There was something about this particular Saturday when I woke up in the mood to wear rolled jeans and a cotton white shirt and a small cluster of narrow bangles. It had to be those bangles, and it had to be that J.Crew white shirt. There’s something about the rhythmic sound that the J.Crew shirt makes as I move through my every moment that comforts me. It’s like listening to Buddhist monks and their rhythmic chanting. Now to be honest, on certain days that rustling fabric might drive me nuts just like a day of chanting in the background could make me want to run into an action-filled superhero movie to try and drown it out. That’s why waking up desiring the sound of cotton rubbing against itself was a clear order I could not and would not deny. I needed that sound, that shirt, that day.
I might have been happy wearing just the shirt, bangles, jeans, and my buff-colored sandals but I wanted to add just a little somethin’ before heading out to have brunch with Russ at Della Fattoria in Petaluma. So I looked into the jacket section of the closet, which is on the far left, and saw my Chico’s tribal jacket. Hmm, I haven’t worn this all season, I thought. Not in spring and not so far in summer. I pulled it out, slipped it on, and b-o-o-m that was it. It had to be the tribal jacket. The fabric is a cotton piqué canvas. It doesn’t make sound but makes me happy.
There’s a textile artist in me. I used to make wearable art clothing back in the late ’70s and ’80s using a variety of techniques including quilting, appliqué, beading and trapunto. So anything that’s got creative stitching or rows of things or fanciful placement of buttons, sequins or beads has my complete attention. It’s a soul connection.
I have to show you some close-ups of this jacket. I think you’ll understand.
The rest of the outfit
See the thin bangles? Maybe I liked the jacket with the bangles because the thinness of them is repeated in the thin vertical rows of stitching.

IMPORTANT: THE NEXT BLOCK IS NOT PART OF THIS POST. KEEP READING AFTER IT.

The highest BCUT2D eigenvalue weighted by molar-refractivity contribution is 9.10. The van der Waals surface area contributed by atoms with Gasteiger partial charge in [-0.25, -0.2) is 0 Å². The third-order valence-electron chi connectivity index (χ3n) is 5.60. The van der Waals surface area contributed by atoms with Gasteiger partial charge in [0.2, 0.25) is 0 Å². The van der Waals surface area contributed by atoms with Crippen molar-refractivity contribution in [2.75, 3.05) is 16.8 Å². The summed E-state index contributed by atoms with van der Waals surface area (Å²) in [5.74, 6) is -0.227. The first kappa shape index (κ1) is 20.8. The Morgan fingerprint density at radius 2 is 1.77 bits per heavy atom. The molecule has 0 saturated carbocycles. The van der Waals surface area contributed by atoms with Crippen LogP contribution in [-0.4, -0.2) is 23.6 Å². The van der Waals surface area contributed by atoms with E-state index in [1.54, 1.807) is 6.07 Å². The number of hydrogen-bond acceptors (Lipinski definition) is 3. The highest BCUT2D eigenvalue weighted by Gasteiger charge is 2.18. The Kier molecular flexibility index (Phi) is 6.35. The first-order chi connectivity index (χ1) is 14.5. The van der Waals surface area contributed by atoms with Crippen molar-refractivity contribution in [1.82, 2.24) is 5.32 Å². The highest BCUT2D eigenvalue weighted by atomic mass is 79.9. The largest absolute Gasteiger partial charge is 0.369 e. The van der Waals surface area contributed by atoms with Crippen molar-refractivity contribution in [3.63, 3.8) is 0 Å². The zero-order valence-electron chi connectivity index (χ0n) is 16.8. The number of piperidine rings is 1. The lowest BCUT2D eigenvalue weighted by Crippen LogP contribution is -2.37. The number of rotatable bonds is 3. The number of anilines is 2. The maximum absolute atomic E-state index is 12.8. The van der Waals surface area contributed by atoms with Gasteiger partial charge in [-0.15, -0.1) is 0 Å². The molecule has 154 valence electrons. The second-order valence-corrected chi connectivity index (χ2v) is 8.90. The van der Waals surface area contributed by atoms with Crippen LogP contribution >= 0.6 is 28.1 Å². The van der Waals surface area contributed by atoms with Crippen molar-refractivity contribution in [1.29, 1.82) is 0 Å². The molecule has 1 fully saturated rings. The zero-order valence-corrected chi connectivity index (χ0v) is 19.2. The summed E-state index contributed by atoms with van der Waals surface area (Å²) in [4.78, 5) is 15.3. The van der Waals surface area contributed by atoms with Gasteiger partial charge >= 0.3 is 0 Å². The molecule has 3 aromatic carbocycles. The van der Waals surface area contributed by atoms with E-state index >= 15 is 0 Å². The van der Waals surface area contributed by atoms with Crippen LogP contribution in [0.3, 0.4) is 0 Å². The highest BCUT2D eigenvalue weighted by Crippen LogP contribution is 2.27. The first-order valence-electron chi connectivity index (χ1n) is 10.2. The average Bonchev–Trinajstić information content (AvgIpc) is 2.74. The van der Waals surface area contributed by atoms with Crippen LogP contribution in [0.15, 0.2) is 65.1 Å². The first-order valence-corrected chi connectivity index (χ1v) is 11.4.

I added something that would bring texture to the outfit but not a lot of color. It’s the crystal pendant that I created months back. I like how it ties the jacket to the white shirt.
See the woven bag I’m wearing? It reminds me of patterns I’d make in piecework. This is shaping up to be an artsy-fartsy outfit but in a subtle, kind of sophisticated, understated way. There are no bright colors. The only bright parts are my glasses (Uber Optics, my friends) and my lipstick, Power by Laura Mercier.
How cool is it that the shoes relate to the handbag? I had denim blue sandals that I could have worn, but that felt too matchy-matchy with the jeans. Better to keep the eye moving up the body; from sandals to handbag to jacket. I love getting the action to land up at my face and as quickly as possible. Denim-colored sandals would have seemed like dead weight at the bottom.
A couple of general styling tips to try at home
White shirts brighten. I love how a white shirt can brighten a look instantly. They’re like a breath of fresh air. Even though you only see the color on the collar, sleeves and a bit of the middle, it lifts energy up. I feel light and bright in this outfit, and it’s due to that shirt. Now some of you might think that the cream and the white don’t go together. I don’t want them to necessarily go-together. Just relating to one another is good enough for me. They can flirt, but no kissing; you know what I mean? That wall behind me is pretty perfect for demonstrating how colors hang out together, relating without looking matchy.